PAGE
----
How a Taxi Ride Changed a Writer’s Life

Travel Interviews: Layne Mosler's memoir, "Driving Hungry," chronicles her cab-centric quest for great meals and experiences. Jim Benning asks about it.

07.21.15 | 11:13 AM ET

Layne Mosler. (Photo by Rumen Milkow)

One afternoon in May 2007, Layne Mosler left a tango parlor in Buenos Aires and asked a taxi driver to take her to his favorite steakhouse. She didn’t know what to expect, but the resulting meal was so magical, it transformed Mosler’s life. She began going on weekly “taxi adventures,” chronicling her experiences on her blog, Taxi Gourmet. Two years later, she moved to New York City and became a taxi driver herself. Then she embarked on the ultimate taxi odyssey: marrying a taxi driver in Berlin. Her memoir, Driving Hungry, just hit bookstores. I caught up with Mosler by phone at her home in Berlin to ask about her taxi adventures and her quest to become a “life artist.”

World Hum: You’re from California but moved to Buenos Aires. What was it about the Argentine capital that called to you?

Layne Mosler: One thing I didn’t realize before going to Buenos Aires was that it’s a city of people who love literature, and who love reading. It’s a wonderful place for a writer. I’ll never forget that I was reading a book by [Milan] Kundera on the subway and this woman said, “Oh, if you like Kundera you should read this Polish author, and have you read Kundera’s early stuff?” And then she suddenly hopped off the subway and said, “Now I have to go make lentil stew.” People there really impressed me. And city streets are named for poets and philosophers and tango composers.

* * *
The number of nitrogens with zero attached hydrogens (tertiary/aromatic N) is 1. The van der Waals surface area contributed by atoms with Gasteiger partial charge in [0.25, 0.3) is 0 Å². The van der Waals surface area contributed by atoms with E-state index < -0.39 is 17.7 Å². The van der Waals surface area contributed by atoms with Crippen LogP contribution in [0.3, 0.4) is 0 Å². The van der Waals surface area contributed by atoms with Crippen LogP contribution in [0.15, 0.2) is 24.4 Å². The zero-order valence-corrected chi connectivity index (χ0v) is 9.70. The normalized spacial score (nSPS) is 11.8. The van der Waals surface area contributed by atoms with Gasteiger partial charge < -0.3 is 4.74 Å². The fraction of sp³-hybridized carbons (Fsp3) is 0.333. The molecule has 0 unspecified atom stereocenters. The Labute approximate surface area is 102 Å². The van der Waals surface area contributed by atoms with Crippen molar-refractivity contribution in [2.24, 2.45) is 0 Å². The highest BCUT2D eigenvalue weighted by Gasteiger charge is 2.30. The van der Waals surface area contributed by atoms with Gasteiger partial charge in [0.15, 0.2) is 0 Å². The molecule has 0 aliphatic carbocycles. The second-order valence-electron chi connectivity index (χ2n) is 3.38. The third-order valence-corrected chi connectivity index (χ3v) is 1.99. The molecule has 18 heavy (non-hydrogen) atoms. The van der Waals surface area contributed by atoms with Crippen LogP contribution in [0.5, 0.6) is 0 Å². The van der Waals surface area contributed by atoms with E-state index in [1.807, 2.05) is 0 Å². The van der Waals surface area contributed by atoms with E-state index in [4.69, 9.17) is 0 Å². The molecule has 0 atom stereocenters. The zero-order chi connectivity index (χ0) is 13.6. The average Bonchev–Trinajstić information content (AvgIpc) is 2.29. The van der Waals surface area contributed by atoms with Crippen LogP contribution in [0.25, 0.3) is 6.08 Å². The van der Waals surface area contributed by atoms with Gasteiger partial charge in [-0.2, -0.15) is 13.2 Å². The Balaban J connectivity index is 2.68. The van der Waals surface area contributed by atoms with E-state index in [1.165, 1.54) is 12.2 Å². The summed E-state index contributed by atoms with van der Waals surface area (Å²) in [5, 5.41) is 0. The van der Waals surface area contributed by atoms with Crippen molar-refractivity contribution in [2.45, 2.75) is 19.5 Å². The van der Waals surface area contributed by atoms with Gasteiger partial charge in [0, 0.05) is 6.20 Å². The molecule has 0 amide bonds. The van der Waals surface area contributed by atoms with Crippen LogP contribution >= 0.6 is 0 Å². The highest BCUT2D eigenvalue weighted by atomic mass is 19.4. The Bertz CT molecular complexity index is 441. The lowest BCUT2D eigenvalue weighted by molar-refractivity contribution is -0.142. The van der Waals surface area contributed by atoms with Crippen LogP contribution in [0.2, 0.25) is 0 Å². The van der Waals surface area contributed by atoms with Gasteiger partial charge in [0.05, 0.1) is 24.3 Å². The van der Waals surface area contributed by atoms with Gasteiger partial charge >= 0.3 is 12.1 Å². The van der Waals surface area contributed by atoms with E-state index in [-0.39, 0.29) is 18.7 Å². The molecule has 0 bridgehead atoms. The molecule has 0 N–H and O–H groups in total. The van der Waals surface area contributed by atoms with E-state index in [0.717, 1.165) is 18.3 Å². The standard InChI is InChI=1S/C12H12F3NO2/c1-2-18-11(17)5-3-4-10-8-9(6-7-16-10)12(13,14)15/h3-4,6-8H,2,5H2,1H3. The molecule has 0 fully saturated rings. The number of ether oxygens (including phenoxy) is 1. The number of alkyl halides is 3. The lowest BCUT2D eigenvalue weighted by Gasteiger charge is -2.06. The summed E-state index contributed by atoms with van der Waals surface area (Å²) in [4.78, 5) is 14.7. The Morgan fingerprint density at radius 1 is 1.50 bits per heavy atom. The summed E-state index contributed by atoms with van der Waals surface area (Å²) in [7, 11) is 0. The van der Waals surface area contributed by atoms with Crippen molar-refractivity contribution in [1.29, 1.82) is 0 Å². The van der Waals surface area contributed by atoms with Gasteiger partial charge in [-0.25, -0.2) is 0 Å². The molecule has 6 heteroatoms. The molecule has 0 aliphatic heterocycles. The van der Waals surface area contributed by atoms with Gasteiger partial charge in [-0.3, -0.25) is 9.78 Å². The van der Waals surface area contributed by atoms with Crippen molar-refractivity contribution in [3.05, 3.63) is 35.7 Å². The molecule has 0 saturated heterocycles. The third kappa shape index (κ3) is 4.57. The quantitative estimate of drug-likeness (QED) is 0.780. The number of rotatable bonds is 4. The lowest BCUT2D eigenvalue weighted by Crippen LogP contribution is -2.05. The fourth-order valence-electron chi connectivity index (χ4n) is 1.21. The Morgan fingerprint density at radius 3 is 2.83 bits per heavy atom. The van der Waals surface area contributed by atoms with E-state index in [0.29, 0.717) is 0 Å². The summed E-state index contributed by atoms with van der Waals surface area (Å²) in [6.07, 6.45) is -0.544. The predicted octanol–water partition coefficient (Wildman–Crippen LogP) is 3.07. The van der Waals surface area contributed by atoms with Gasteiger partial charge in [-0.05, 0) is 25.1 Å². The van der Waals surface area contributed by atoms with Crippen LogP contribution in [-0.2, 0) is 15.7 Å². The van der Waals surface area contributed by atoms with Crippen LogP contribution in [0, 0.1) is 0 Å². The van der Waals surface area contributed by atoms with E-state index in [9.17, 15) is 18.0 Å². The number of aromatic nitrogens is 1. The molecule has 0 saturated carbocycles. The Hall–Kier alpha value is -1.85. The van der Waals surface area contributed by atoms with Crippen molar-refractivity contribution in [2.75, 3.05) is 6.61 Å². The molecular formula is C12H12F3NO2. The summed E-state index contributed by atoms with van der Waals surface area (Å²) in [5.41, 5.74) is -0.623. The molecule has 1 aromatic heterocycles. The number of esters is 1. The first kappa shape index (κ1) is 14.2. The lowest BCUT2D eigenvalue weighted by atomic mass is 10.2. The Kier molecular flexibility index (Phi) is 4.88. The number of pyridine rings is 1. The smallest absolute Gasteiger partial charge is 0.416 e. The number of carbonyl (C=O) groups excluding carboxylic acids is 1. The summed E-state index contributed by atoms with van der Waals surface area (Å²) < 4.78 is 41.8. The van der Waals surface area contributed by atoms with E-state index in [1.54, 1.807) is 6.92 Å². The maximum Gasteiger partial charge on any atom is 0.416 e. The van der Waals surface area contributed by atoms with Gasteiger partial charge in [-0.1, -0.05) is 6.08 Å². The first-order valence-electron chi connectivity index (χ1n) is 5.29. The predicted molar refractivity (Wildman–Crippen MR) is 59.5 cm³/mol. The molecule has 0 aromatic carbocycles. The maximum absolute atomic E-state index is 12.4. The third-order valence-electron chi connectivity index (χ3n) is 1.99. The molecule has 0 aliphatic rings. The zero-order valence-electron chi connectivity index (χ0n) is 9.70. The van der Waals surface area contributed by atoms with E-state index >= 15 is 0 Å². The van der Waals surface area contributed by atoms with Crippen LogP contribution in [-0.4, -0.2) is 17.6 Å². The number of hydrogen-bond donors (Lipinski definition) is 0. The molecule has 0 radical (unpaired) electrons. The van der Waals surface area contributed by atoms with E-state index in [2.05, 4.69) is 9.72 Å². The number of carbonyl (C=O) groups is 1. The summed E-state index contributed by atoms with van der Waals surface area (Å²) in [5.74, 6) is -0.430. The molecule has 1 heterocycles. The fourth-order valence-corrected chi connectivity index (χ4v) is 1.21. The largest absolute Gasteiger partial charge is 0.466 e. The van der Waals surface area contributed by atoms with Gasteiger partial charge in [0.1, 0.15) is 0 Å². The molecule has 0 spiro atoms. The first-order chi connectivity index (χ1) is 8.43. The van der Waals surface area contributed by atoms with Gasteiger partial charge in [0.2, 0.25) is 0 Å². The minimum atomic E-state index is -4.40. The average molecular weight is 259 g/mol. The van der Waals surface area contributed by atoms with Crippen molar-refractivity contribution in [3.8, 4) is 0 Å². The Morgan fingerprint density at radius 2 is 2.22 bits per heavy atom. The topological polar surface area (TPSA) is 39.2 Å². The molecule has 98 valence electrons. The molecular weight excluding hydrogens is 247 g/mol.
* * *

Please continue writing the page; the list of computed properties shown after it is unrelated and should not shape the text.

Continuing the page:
Also, for a writer, being out of your element is a healthy thing. You’re forced to pay attention in a way that you might not if you were in a place that’s familiar to you. I felt that I always needed to be aware of what was going on around me in Buenos Aires. There was an edge to the city. I thought, this is the perfect place for a writer, or a person who wants to develop into a writer.

You’d been living there for two years before you launched Taxi Gourmet. How did that come about?